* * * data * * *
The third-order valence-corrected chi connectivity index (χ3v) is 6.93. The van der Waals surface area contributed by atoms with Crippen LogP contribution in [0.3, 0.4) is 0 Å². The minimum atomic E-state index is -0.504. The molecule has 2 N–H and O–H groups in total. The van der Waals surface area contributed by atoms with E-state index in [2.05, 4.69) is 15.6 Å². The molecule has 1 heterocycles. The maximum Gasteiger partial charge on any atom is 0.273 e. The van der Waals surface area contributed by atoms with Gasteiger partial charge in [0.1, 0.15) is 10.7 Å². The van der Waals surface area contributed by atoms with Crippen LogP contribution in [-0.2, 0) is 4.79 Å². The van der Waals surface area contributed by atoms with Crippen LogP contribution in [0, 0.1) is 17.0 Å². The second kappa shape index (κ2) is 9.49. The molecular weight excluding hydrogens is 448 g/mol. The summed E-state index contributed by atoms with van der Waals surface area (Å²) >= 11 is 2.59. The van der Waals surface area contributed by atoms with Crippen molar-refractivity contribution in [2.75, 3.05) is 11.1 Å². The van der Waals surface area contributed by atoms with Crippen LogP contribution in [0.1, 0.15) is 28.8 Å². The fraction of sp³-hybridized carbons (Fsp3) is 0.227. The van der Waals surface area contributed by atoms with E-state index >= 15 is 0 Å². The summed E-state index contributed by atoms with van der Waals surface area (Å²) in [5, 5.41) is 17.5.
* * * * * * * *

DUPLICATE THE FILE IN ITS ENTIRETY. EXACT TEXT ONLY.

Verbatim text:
The third-order valence-corrected chi connectivity index (χ3v) is 6.93. The van der Waals surface area contributed by atoms with Crippen LogP contribution in [0.3, 0.4) is 0 Å². The minimum atomic E-state index is -0.504. The molecule has 2 N–H and O–H groups in total. The van der Waals surface area contributed by atoms with E-state index in [2.05, 4.69) is 15.6 Å². The molecule has 1 heterocycles. The maximum Gasteiger partial charge on any atom is 0.273 e. The van der Waals surface area contributed by atoms with Gasteiger partial charge in [0.1, 0.15) is 10.7 Å². The van der Waals surface area contributed by atoms with Crippen LogP contribution in [-0.2, 0) is 4.79 Å². The van der Waals surface area contributed by atoms with Crippen LogP contribution in [0, 0.1) is 17.0 Å². The second kappa shape index (κ2) is 9.49. The molecular weight excluding hydrogens is 448 g/mol. The summed E-state index contributed by atoms with van der Waals surface area (Å²) >= 11 is 2.59. The van der Waals surface area contributed by atoms with Crippen molar-refractivity contribution in [2.75, 3.05) is 11.1 Å². The van der Waals surface area contributed by atoms with Crippen LogP contribution in [0.1, 0.15) is 28.8 Å². The fraction of sp³-hybridized carbons (Fsp3) is 0.227. The van der Waals surface area contributed by atoms with E-state index >= 15 is 0 Å². The summed E-state index contributed by atoms with van der Waals surface area (Å²) in [5, 5.41) is 17.5.